After UCLA chemistry professor Patrick Harran walked out of court in June, his lawyers issued a news release hailing the "first-of-its-kind" deal that all but freed him from criminal liability in a 2008 lab fire that killed a staff researcher.
The "deferred prosecution agreement" that allowed Harran to avoid pleading guilty or no-contest to any charge might have been a novel resolution, as his attorneys said.
But it certainly didn't come cheap.
Top-tier law firms hired to defend him and the University of California against felony charges in the death of Sheharbano "Sheri" Sangji charged more than 7,700 billable hours and nearly $4.5 million in fees, according to documents obtained by The Times through a California Public Records Act request.
Nearly five dozen defense attorneys, paralegals and others billed for work on the case, the records show. One attorney charged $792,000 in fees and at least four other lawyers billed more than $500,000 each — all for pretrial work....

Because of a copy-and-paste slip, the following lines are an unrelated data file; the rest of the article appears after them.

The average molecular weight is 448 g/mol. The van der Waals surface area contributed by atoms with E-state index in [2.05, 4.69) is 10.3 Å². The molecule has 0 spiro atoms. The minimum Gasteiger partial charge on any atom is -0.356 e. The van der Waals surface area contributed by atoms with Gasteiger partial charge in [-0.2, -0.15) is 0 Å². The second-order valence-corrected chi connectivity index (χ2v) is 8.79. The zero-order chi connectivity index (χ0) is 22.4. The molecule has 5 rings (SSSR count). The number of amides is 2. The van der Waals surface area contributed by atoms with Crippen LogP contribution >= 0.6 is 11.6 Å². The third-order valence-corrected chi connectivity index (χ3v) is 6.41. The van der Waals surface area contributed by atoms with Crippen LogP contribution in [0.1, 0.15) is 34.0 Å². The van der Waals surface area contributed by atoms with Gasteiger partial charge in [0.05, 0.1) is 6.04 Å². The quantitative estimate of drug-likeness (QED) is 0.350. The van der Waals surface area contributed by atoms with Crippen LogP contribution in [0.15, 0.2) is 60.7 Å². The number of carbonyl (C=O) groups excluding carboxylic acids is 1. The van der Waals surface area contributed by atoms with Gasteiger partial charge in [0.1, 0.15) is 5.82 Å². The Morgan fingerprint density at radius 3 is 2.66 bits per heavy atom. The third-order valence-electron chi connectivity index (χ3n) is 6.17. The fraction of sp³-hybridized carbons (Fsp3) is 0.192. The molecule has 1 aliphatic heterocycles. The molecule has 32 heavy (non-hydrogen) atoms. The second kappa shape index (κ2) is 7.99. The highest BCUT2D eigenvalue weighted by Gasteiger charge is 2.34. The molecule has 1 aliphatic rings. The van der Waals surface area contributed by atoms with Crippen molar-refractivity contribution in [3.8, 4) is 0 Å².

...Sangji's sister, Naveen, has called the sanctions against Harran and UCLA "barely a slap on the wrist." She noted that previous safety violations in his lab were not corrected before her sister's death and that UCLA had ignored the "wake-up calls" of earlier accidents in other labs.
On Wednesday, she decried the nearly $4.5 million in legal fees — enough to buy 86,000 lab coats.
"Had UCLA spent even a tiny fraction of this money and effort on laboratory and chemical safety training and fire resistant gear … Sheri might still be with us today," she said.There's a lot to say about the Sangji case and I've still yet to say it (partially because I'm still formulating my thoughts about it.) It is remarkable to me how enthusiastically UCLA defended Professor Harran from these charges -- it would be fascinating to know if they've ever defended an employee in this manner before. I think the answer is "no". Deborah Blum cogently pointed out on Twitter that it was probably fighting the precedent more than anything else -- I think that's probably the case.
Nevertheless, a remarkable amount of money to be spent. Boy, I'm in the wrong business.